An important difference between subsidiarity and the view more commonly accepted in our society is that the higher levels don't get their authority from the lower levels. What authority they have is natural to them by their existence. This distinction is important because it is the basis for a true view of what some people call "limited government." Our society was founded on the idea that the lowest order (by which they mean individual citizens) grants power to the higher ones as part of some social contract. This is also the basis for believing they can also take power away from the higher order. The problem with this view is two-fold. First, it means that the people could potentially take away the authority a community of a higher order needs to fulfill its true function. Second, it means that lower orders can give what are naturally their own functions to the higher orders.

In the first case, you could potentially end up with a state that does not have the authority to provide national defense. I realize that this is not likely, but it is the logical conclusion of the position. Saying that higher levels of the social order get their authority from the lower levels means the authority can be revoked.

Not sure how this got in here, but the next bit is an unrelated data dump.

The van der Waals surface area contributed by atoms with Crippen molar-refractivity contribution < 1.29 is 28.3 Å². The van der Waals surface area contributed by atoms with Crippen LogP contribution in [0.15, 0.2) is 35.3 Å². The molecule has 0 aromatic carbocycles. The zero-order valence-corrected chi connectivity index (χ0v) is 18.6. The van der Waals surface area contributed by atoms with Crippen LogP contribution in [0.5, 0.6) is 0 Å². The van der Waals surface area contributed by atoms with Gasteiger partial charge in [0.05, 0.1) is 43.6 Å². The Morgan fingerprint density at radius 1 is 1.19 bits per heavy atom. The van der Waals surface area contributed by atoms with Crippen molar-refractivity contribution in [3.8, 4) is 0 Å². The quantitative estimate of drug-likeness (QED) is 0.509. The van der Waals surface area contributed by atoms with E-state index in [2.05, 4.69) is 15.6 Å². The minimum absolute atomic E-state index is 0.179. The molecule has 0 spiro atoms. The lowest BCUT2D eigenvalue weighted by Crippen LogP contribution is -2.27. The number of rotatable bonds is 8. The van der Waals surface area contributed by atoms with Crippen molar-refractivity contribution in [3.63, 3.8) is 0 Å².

In the second case, you could end up with a state that has totalitarian powers simply because a majority of the people decided to give it that power. The state could end up with the power to decide what jobs you may have, how many children you may have, how those children must be educated and what they will be taught, what kind of car you may drive, and almost anything else. The state could have the power to take your children away from you simply because you believed something different than the majority. The state could even say that you must purchase something you don't want because it thinks that is best for society as a whole. This is also the logical conclusion of the position.

We live and interact in communities because that is our nature. If humans automatically and always acted with charity and justice toward each other, government wouldn't be necessary. However, because we don't do this automatically and always, we need a form of government in order to preserve the common good of the communities in which we live. This applies to all levels of community within a society, including the family. Parents govern the family for the common good of all its members. The point I'm trying to make here is that the authority of the government of each order of community is not granted to it from its members. Just as children do not establish the government of their parents or grant their authority, members of a higher order of community do not establish its government or grant its authority.